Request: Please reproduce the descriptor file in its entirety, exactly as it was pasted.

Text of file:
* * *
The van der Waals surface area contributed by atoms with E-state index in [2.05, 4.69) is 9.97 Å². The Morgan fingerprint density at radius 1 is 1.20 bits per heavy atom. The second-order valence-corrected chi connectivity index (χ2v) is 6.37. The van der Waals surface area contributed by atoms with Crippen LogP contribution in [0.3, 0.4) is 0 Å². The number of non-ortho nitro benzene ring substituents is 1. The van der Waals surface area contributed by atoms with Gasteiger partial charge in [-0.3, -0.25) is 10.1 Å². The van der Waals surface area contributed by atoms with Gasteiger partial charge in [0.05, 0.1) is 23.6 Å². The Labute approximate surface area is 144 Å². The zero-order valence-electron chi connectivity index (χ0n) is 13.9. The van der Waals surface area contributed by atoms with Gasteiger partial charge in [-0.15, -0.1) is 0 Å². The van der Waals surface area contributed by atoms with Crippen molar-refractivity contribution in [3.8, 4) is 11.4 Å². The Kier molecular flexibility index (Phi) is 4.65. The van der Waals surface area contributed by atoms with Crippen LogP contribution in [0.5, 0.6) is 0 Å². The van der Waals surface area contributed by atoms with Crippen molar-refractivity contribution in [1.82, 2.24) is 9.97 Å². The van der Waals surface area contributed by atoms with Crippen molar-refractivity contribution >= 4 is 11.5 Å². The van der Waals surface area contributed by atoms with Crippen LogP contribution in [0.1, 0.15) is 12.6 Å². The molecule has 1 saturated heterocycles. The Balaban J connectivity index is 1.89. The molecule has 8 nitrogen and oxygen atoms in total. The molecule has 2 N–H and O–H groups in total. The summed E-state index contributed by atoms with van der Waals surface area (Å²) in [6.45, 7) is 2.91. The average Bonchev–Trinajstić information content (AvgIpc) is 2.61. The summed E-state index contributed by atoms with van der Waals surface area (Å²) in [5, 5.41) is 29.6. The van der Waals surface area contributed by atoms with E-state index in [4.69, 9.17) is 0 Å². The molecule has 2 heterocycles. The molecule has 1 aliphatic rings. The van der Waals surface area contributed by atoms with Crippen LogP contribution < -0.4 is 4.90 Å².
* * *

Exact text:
The van der Waals surface area contributed by atoms with E-state index in [2.05, 4.69) is 9.97 Å². The Morgan fingerprint density at radius 1 is 1.20 bits per heavy atom. The second-order valence-corrected chi connectivity index (χ2v) is 6.37. The van der Waals surface area contributed by atoms with Crippen LogP contribution in [0.3, 0.4) is 0 Å². The number of non-ortho nitro benzene ring substituents is 1. The van der Waals surface area contributed by atoms with Gasteiger partial charge in [-0.3, -0.25) is 10.1 Å². The van der Waals surface area contributed by atoms with Gasteiger partial charge in [0.05, 0.1) is 23.6 Å². The Labute approximate surface area is 144 Å². The zero-order valence-electron chi connectivity index (χ0n) is 13.9. The van der Waals surface area contributed by atoms with Gasteiger partial charge in [-0.15, -0.1) is 0 Å². The van der Waals surface area contributed by atoms with Crippen molar-refractivity contribution in [3.8, 4) is 11.4 Å². The Kier molecular flexibility index (Phi) is 4.65. The van der Waals surface area contributed by atoms with Crippen LogP contribution in [0.5, 0.6) is 0 Å². The van der Waals surface area contributed by atoms with Crippen molar-refractivity contribution in [1.82, 2.24) is 9.97 Å². The van der Waals surface area contributed by atoms with Crippen molar-refractivity contribution >= 4 is 11.5 Å². The van der Waals surface area contributed by atoms with Crippen LogP contribution in [0.1, 0.15) is 12.6 Å². The molecule has 1 saturated heterocycles. The Balaban J connectivity index is 1.89. The molecule has 8 nitrogen and oxygen atoms in total. The molecule has 2 N–H and O–H groups in total. The summed E-state index contributed by atoms with van der Waals surface area (Å²) in [6.45, 7) is 2.91. The average Bonchev–Trinajstić information content (AvgIpc) is 2.61. The summed E-state index contributed by atoms with van der Waals surface area (Å²) in [5, 5.41) is 29.6. The van der Waals surface area contributed by atoms with E-state index in [4.69, 9.17) is 0 Å². The molecule has 2 heterocycles. The molecule has 1 aliphatic rings. The van der Waals surface area contributed by atoms with Crippen LogP contribution < -0.4 is 4.90 Å².